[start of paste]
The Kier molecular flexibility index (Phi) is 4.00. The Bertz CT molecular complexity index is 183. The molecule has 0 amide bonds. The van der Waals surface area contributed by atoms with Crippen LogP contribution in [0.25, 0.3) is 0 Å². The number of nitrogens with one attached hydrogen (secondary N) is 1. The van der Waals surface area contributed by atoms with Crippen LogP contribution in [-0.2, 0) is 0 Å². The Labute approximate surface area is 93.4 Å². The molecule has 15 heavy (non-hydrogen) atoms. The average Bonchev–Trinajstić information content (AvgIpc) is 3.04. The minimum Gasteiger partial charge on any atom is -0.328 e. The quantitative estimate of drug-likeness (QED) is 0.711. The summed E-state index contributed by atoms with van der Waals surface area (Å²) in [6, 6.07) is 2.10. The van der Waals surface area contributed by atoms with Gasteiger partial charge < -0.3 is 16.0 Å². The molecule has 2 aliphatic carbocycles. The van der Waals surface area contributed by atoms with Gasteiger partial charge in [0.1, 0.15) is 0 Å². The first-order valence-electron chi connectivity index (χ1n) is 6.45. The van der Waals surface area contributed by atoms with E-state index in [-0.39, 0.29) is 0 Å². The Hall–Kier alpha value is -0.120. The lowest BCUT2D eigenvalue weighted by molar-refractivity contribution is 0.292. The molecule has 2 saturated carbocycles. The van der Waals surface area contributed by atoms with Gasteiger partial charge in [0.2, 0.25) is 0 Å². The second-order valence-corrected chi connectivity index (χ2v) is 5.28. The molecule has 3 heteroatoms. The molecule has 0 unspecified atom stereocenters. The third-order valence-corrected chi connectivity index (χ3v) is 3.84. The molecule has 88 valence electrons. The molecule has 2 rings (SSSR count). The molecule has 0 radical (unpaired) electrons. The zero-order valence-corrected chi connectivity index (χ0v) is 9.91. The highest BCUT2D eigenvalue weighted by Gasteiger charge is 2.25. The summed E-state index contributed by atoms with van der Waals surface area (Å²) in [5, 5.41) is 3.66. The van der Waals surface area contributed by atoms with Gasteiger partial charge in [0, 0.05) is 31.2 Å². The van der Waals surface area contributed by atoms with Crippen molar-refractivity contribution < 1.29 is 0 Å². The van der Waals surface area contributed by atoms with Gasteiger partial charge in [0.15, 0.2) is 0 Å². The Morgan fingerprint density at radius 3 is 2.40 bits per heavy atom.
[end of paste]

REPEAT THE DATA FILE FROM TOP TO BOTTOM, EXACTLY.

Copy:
The Kier molecular flexibility index (Phi) is 4.00. The Bertz CT molecular complexity index is 183. The molecule has 0 amide bonds. The van der Waals surface area contributed by atoms with Crippen LogP contribution in [0.25, 0.3) is 0 Å². The number of nitrogens with one attached hydrogen (secondary N) is 1. The van der Waals surface area contributed by atoms with Crippen LogP contribution in [-0.2, 0) is 0 Å². The Labute approximate surface area is 93.4 Å². The molecule has 15 heavy (non-hydrogen) atoms. The average Bonchev–Trinajstić information content (AvgIpc) is 3.04. The minimum Gasteiger partial charge on any atom is -0.328 e. The quantitative estimate of drug-likeness (QED) is 0.711. The summed E-state index contributed by atoms with van der Waals surface area (Å²) in [6, 6.07) is 2.10. The van der Waals surface area contributed by atoms with Gasteiger partial charge < -0.3 is 16.0 Å². The molecule has 2 aliphatic carbocycles. The van der Waals surface area contributed by atoms with Gasteiger partial charge in [0.1, 0.15) is 0 Å². The first-order valence-electron chi connectivity index (χ1n) is 6.45. The van der Waals surface area contributed by atoms with E-state index in [-0.39, 0.29) is 0 Å². The Hall–Kier alpha value is -0.120. The lowest BCUT2D eigenvalue weighted by molar-refractivity contribution is 0.292. The molecule has 2 saturated carbocycles. The van der Waals surface area contributed by atoms with Gasteiger partial charge in [0.2, 0.25) is 0 Å². The second-order valence-corrected chi connectivity index (χ2v) is 5.28. The molecule has 3 heteroatoms. The molecule has 0 unspecified atom stereocenters. The third-order valence-corrected chi connectivity index (χ3v) is 3.84. The molecule has 88 valence electrons. The molecule has 2 rings (SSSR count). The molecule has 0 radical (unpaired) electrons. The zero-order valence-corrected chi connectivity index (χ0v) is 9.91. The highest BCUT2D eigenvalue weighted by Gasteiger charge is 2.25. The summed E-state index contributed by atoms with van der Waals surface area (Å²) in [5, 5.41) is 3.66. The van der Waals surface area contributed by atoms with Gasteiger partial charge in [0, 0.05) is 31.2 Å². The van der Waals surface area contributed by atoms with Crippen molar-refractivity contribution < 1.29 is 0 Å². The van der Waals surface area contributed by atoms with Gasteiger partial charge in [0.15, 0.2) is 0 Å². The Morgan fingerprint density at radius 3 is 2.40 bits per heavy atom.